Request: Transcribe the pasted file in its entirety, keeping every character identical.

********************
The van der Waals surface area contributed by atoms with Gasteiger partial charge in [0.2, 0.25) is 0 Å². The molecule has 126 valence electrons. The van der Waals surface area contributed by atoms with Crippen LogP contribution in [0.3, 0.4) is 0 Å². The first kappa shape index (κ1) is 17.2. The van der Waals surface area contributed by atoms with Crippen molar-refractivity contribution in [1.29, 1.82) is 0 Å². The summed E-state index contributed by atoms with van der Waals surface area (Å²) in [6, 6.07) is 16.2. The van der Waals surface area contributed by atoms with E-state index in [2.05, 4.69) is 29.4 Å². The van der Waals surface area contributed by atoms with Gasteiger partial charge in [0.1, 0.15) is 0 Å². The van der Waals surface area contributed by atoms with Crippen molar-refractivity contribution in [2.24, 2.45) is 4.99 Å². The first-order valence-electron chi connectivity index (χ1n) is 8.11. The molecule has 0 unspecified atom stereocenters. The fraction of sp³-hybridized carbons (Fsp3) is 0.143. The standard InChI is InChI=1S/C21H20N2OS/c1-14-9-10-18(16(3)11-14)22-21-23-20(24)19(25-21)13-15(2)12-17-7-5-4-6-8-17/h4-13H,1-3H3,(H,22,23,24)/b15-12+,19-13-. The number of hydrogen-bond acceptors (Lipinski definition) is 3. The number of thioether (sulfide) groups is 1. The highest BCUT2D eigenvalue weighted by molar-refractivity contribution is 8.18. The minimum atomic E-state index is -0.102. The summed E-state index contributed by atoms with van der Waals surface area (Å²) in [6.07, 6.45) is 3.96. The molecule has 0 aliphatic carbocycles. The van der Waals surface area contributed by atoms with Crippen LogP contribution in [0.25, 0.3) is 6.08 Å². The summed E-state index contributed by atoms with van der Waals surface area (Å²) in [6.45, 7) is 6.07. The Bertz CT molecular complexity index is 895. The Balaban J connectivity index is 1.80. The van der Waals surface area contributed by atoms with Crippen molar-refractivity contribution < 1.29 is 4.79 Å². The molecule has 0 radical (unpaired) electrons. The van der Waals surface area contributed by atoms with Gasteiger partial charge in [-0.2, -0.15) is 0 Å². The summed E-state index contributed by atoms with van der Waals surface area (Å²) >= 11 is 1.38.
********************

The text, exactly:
The van der Waals surface area contributed by atoms with Gasteiger partial charge in [0.2, 0.25) is 0 Å². The molecule has 126 valence electrons. The van der Waals surface area contributed by atoms with Crippen LogP contribution in [0.3, 0.4) is 0 Å². The first kappa shape index (κ1) is 17.2. The van der Waals surface area contributed by atoms with Crippen molar-refractivity contribution in [1.29, 1.82) is 0 Å². The summed E-state index contributed by atoms with van der Waals surface area (Å²) in [6, 6.07) is 16.2. The van der Waals surface area contributed by atoms with E-state index in [2.05, 4.69) is 29.4 Å². The van der Waals surface area contributed by atoms with Gasteiger partial charge in [0.1, 0.15) is 0 Å². The van der Waals surface area contributed by atoms with Crippen molar-refractivity contribution in [2.24, 2.45) is 4.99 Å². The first-order valence-electron chi connectivity index (χ1n) is 8.11. The molecule has 0 unspecified atom stereocenters. The fraction of sp³-hybridized carbons (Fsp3) is 0.143. The standard InChI is InChI=1S/C21H20N2OS/c1-14-9-10-18(16(3)11-14)22-21-23-20(24)19(25-21)13-15(2)12-17-7-5-4-6-8-17/h4-13H,1-3H3,(H,22,23,24)/b15-12+,19-13-. The number of hydrogen-bond acceptors (Lipinski definition) is 3. The number of thioether (sulfide) groups is 1. The highest BCUT2D eigenvalue weighted by molar-refractivity contribution is 8.18. The minimum atomic E-state index is -0.102. The summed E-state index contributed by atoms with van der Waals surface area (Å²) in [6.07, 6.45) is 3.96. The molecule has 0 aliphatic carbocycles. The van der Waals surface area contributed by atoms with Crippen LogP contribution in [0.25, 0.3) is 6.08 Å². The summed E-state index contributed by atoms with van der Waals surface area (Å²) in [6.45, 7) is 6.07. The Bertz CT molecular complexity index is 895. The Balaban J connectivity index is 1.80. The van der Waals surface area contributed by atoms with Crippen molar-refractivity contribution < 1.29 is 4.79 Å². The molecule has 0 radical (unpaired) electrons. The van der Waals surface area contributed by atoms with Gasteiger partial charge in [-0.2, -0.15) is 0 Å². The summed E-state index contributed by atoms with van der Waals surface area (Å²) >= 11 is 1.38.